We hardly ever see posts like these where men’s’ health issues are discussed and I think this is a definite “must read” for all those young men out there!! I could easily tell the importance of this subject.This excellent talk on some of the most common health issues faced by young men are discussed here and I am sure that reading this will help them to understand their problems and help them to take better care of their bodies!! In fact, I think it’ll help everyone to understand what hypertension is and how to prevent it with the guidance given here!!

I agree with Dr. Amesty about how high blood pressure affects young men. Young men often think they are too young, energetic, and healthy to have any health problems. They also hesitate to go see a doctor for regular check-ups. As for my boyfriend at age 28, he never wanted to go to see a doctor. One day, he had to have physical examination done at doctor’s office due to his new job’s requirements. He found out that he has pre-hypertension with a score of 121/80, right at the border line between healthy and pre-hypertension. Therefore, it is a serious health problem that he needs to pay more attention to because he is more likely to develop high blood pressure which can cause heart disease, stroke, and kidney disease. In the past, I had urged him to go get a check-up yearly and advised him not to eat fast food (burgers, burritos, pizzas, hotdogs, fried chicken) regularly or to drink sodas. I also told him he should exercise more; but, he didn’t listen to me about his diet or level of exercise. However after getting the pre-hypertensive result from the doctor, he started to exercise 10 minutes a day and eat less fast foods (once or twice a week instead of daily like before). He has gotten used to reading nutrition facts on food labels to make sure that he eats less saturated fats, and decreases the calories and salt he eats. He also eats lean meats and fish, and more fruits and vegetables than he did before. A month after that doctor visit when he was diagnosed as pre-hypertensive, he went back to have his blood pressure checked, and the score had dropped to 110/70. Now he understands how important the health check-up is and how important diets and physical activity affect his overall health.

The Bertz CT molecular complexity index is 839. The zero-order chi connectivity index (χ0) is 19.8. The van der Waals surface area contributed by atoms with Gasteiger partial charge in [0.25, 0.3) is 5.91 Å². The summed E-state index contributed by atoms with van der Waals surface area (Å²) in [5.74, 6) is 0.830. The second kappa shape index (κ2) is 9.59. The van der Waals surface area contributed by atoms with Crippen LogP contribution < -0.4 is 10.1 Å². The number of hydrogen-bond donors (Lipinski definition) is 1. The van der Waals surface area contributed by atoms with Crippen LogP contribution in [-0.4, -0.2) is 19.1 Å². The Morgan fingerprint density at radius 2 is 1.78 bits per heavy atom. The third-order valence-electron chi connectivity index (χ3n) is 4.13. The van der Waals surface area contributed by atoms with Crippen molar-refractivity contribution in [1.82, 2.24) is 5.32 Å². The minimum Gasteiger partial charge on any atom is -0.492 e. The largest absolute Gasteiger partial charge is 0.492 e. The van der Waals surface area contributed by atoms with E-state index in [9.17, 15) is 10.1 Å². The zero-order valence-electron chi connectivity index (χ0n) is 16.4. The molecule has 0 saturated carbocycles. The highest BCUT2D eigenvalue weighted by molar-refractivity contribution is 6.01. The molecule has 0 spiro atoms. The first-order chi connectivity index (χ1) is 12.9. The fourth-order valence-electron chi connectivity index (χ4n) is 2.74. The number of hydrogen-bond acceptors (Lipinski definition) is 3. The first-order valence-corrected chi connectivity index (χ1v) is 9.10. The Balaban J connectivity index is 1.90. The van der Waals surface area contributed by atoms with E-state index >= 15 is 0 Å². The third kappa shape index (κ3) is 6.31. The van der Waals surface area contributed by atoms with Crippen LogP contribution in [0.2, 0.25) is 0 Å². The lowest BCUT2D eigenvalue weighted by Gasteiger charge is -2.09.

Dr. Silvia Amesty is absolutely right when she talks about young men in danger of getting high blood pressure. Back in 2008, I was a 19 years old kid and was probably in the best shape of my life. I ran varsity track for 4 years in high school and even continued to run in my first year of college. However, school was getting tougher and I decided to take a break from track and focus more on my studies. For nearly two years, I barely had any exercise and started to eat very unhealthy. My sleeping habits also got worse, as I was lucky if I even got 5 hours of sleep every night. I was so stressed about school that nothing mattered and would even eat McDonald’s as much as 2 times a day. Before I knew it, it was 2010, and I was turning 21. When I went home for the summer, I decided to get a routine physical exam. As a part of my physical-exam I had to take a blood test and found out that my cholesterol levels were high. To doctor also took my blood pressure reading and found it to be 125/83. I couldn’t believe what I was hearing, especially because only two years before, I was 160 pounds and my blood pressure was 116/72, which was excellent. So how had things gone so wrong in two years? I think being a young guy I had the idea that nothing bad was going to happen to me even if I ignored my health and was stressed out and wasn’t eating right because I was always rushing to the next class and I wasn’t able to get to the gym as much and had gained some weight. I asked my doctor what I could do because I was not okay with taking medication. He said to fit in a little bit of exercise every day and get enough sleep. Young guys like me think we only need 5 hours of sleep and we’re good, but that’s wrong in most cases. So, at that moment in my life, I decided that I was going to exercise more, sleep more, not stress so much and definitely exercise and watch what I eat. Today, I am 23 years old and although I am no longer 160 pounds, I am close enough and my cholesterol level and blood pressure are within normal levels.